Opinion: Leadership needed in dispute over waste-tire safety proposals
ERJ staff report (PR)
London - The sight of flames and black smoke billowing out from waste-tire sites - and the threat to human safety and the environment created by these sporadic incidents - is something everyone would like to consign to the past. Few groups, if any, want to achieve this goal more that the waste tire industry itself.
Surprising, so, that the Tyre Recovery Association, whose members manage over 75 percent of UK waste-tire arisings, reports that was it not asked to participate in a major consultation process to develop new fire-safety standards at waste-management sites in the UK.
The consultation is being led by the Waste Industry Safety and Health (WISH) forum, which includes representatives from the Health & Safety Executive (HSE), and Environment Agency (EA), as well as certain recycling organisations and trade associations involved in waste management and recycling.
Not on the WISH membership list is the TRA, and it has been angered by guidance recently issued by the forum (see report): arguing that the proposals were “counter-intuitive and arrogant” and would put many of its member companies out of business for little if any improvement in safety.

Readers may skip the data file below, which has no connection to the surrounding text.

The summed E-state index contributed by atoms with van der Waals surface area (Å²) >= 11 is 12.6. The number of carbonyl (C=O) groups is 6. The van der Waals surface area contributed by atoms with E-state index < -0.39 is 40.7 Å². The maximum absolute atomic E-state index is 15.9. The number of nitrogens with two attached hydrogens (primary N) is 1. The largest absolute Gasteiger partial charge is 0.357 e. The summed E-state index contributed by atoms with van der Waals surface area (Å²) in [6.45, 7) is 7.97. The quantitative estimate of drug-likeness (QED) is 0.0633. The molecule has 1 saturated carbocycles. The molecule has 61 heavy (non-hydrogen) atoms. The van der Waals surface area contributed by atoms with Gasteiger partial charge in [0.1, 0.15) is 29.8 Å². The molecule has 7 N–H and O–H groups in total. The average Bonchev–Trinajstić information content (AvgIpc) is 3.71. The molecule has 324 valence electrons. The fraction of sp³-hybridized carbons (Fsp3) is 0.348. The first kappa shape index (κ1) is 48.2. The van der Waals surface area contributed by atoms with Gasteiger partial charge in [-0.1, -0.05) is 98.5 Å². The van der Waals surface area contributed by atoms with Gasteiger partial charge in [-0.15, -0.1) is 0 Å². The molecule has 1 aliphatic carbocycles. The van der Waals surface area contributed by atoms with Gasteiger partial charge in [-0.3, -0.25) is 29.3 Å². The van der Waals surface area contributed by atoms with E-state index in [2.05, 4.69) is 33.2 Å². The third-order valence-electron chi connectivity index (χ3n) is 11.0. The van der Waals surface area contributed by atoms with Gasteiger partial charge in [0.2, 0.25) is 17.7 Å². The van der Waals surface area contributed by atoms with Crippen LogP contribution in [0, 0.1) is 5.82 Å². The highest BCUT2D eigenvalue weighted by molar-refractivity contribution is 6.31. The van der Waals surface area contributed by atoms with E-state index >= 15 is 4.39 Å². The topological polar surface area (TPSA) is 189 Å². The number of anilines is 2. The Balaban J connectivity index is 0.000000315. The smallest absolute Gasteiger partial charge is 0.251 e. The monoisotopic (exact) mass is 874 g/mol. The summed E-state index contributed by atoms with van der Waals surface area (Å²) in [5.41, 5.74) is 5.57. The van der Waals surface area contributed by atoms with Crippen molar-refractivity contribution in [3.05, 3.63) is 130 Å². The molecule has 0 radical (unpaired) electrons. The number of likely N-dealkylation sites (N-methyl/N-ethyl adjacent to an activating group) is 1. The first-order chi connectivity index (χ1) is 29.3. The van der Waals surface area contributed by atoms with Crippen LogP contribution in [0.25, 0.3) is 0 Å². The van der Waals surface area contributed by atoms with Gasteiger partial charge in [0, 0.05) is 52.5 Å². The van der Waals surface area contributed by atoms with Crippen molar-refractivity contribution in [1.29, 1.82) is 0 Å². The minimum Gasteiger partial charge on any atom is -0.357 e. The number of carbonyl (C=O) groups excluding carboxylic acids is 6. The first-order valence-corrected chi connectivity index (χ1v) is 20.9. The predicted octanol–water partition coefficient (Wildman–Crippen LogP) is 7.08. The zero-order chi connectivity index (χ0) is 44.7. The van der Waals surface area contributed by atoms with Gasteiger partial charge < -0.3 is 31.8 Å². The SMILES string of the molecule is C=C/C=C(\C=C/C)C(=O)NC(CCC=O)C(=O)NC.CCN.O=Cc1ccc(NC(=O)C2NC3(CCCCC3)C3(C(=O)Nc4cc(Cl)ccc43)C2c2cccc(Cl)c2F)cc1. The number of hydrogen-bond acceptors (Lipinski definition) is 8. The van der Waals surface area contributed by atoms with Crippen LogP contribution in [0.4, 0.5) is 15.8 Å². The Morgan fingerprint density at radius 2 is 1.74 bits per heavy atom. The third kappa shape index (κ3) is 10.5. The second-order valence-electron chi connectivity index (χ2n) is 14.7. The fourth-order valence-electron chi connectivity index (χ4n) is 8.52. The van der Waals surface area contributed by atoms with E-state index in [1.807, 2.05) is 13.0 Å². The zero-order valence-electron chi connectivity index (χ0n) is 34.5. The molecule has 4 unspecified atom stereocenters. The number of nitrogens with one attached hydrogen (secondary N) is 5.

This is not a lone viewpoint: the Wood Recycling Association has joined the TRA in rubbishing the WISH proposals. Its leadership is also puzzled as to why the wood recycling sector was not brought into the WISH consultation from the outset.
As WRA Peter Butt explained to ERJ: “The first I knew of this document was at a CFOA [Chief Fire Officers Association] meeting on 30 April. I immediately made arrangements to meet with the author and the WISH chairman. But by then the document had already been completed. I can only guess what their motives were for not involving industry.”
These complaints are firmly disputed by groups within WISH, which insist that both the TRA and WRA were involved in the consultation and consulted about the proposals at various stages.
Putting such arguments aside, the acrimony created by the lack of input from key waste-stream industry sectors – for whatever reason – is a set-back for all concerned. The vital cause of fire safety requires that all stakeholders work in harmony rather than be at loggerheads as they are now.
Leadership from one of the main stakeholders - UK regulatory enforcement bodies the HSE and/or EA seem best placed - is now required to sort out this extremely unhelpful dispute.
ERJ always welcomes your opinions.
If you have any comments on this topic please email Patrick Raleigh, editor.
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